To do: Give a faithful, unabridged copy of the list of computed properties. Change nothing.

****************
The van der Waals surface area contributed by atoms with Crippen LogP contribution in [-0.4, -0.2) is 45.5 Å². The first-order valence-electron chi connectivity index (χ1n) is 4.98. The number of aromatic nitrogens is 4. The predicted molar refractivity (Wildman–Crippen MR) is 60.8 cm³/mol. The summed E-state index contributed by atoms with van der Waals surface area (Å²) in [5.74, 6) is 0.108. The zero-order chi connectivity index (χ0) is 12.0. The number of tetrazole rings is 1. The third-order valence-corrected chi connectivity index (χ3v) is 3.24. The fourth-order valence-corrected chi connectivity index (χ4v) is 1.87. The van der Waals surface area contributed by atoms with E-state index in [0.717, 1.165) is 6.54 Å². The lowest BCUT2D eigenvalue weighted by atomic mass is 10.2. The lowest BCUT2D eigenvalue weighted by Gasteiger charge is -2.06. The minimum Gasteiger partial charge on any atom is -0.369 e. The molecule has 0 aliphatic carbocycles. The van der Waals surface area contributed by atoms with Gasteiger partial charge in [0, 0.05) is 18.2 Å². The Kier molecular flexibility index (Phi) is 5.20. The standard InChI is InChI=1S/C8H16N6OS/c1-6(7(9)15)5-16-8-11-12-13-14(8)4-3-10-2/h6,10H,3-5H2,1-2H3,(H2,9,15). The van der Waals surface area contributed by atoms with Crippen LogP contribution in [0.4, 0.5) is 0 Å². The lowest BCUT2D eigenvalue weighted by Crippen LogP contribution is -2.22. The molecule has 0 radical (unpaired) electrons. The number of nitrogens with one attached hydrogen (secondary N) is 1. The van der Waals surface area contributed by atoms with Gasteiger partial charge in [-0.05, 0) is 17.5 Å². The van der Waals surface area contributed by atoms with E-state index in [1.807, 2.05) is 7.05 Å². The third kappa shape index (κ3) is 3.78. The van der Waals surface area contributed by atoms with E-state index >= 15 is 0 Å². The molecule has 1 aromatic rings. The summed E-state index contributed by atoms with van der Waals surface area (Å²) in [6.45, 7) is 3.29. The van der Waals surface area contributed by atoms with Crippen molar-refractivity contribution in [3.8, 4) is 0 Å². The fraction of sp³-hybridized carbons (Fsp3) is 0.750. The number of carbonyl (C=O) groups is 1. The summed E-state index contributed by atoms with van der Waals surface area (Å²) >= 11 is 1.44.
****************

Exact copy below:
The van der Waals surface area contributed by atoms with Crippen LogP contribution in [-0.4, -0.2) is 45.5 Å². The first-order valence-electron chi connectivity index (χ1n) is 4.98. The number of aromatic nitrogens is 4. The predicted molar refractivity (Wildman–Crippen MR) is 60.8 cm³/mol. The summed E-state index contributed by atoms with van der Waals surface area (Å²) in [5.74, 6) is 0.108. The zero-order chi connectivity index (χ0) is 12.0. The number of tetrazole rings is 1. The third-order valence-corrected chi connectivity index (χ3v) is 3.24. The fourth-order valence-corrected chi connectivity index (χ4v) is 1.87. The van der Waals surface area contributed by atoms with E-state index in [0.717, 1.165) is 6.54 Å². The lowest BCUT2D eigenvalue weighted by atomic mass is 10.2. The lowest BCUT2D eigenvalue weighted by Gasteiger charge is -2.06. The minimum Gasteiger partial charge on any atom is -0.369 e. The molecule has 0 aliphatic carbocycles. The van der Waals surface area contributed by atoms with Gasteiger partial charge in [0, 0.05) is 18.2 Å². The Kier molecular flexibility index (Phi) is 5.20. The standard InChI is InChI=1S/C8H16N6OS/c1-6(7(9)15)5-16-8-11-12-13-14(8)4-3-10-2/h6,10H,3-5H2,1-2H3,(H2,9,15). The van der Waals surface area contributed by atoms with Crippen LogP contribution in [0.4, 0.5) is 0 Å². The lowest BCUT2D eigenvalue weighted by Crippen LogP contribution is -2.22. The molecule has 0 radical (unpaired) electrons. The number of nitrogens with one attached hydrogen (secondary N) is 1. The van der Waals surface area contributed by atoms with Gasteiger partial charge in [-0.05, 0) is 17.5 Å². The van der Waals surface area contributed by atoms with E-state index in [1.807, 2.05) is 7.05 Å². The third kappa shape index (κ3) is 3.78. The van der Waals surface area contributed by atoms with E-state index >= 15 is 0 Å². The molecule has 1 aromatic rings. The summed E-state index contributed by atoms with van der Waals surface area (Å²) in [6.45, 7) is 3.29. The van der Waals surface area contributed by atoms with Crippen molar-refractivity contribution in [3.8, 4) is 0 Å². The fraction of sp³-hybridized carbons (Fsp3) is 0.750. The number of carbonyl (C=O) groups is 1. The summed E-state index contributed by atoms with van der Waals surface area (Å²) >= 11 is 1.44.